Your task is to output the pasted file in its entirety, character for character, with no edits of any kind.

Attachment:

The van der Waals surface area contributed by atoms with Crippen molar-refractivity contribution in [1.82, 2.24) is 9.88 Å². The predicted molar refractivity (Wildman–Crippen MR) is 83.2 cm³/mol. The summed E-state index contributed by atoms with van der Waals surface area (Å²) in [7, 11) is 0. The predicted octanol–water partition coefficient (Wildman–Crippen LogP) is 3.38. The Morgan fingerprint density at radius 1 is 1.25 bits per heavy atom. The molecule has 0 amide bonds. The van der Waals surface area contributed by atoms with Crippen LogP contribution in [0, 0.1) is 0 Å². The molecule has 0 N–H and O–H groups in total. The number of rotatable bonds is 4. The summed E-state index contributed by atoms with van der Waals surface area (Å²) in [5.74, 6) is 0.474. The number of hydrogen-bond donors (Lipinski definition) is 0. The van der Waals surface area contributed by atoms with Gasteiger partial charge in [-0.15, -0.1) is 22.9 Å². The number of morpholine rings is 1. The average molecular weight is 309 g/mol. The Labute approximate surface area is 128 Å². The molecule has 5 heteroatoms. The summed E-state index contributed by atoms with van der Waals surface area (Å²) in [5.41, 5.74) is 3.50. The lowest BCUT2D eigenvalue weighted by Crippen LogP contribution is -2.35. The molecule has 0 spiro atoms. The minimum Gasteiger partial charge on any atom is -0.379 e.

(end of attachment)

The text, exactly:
The van der Waals surface area contributed by atoms with Crippen molar-refractivity contribution in [1.82, 2.24) is 9.88 Å². The predicted molar refractivity (Wildman–Crippen MR) is 83.2 cm³/mol. The summed E-state index contributed by atoms with van der Waals surface area (Å²) in [7, 11) is 0. The predicted octanol–water partition coefficient (Wildman–Crippen LogP) is 3.38. The Morgan fingerprint density at radius 1 is 1.25 bits per heavy atom. The molecule has 0 amide bonds. The van der Waals surface area contributed by atoms with Crippen LogP contribution in [0, 0.1) is 0 Å². The molecule has 0 N–H and O–H groups in total. The number of rotatable bonds is 4. The summed E-state index contributed by atoms with van der Waals surface area (Å²) in [5.74, 6) is 0.474. The number of hydrogen-bond donors (Lipinski definition) is 0. The van der Waals surface area contributed by atoms with Gasteiger partial charge in [-0.15, -0.1) is 22.9 Å². The number of morpholine rings is 1. The average molecular weight is 309 g/mol. The Labute approximate surface area is 128 Å². The molecule has 5 heteroatoms. The summed E-state index contributed by atoms with van der Waals surface area (Å²) in [5.41, 5.74) is 3.50. The lowest BCUT2D eigenvalue weighted by Crippen LogP contribution is -2.35. The molecule has 0 spiro atoms. The minimum Gasteiger partial charge on any atom is -0.379 e.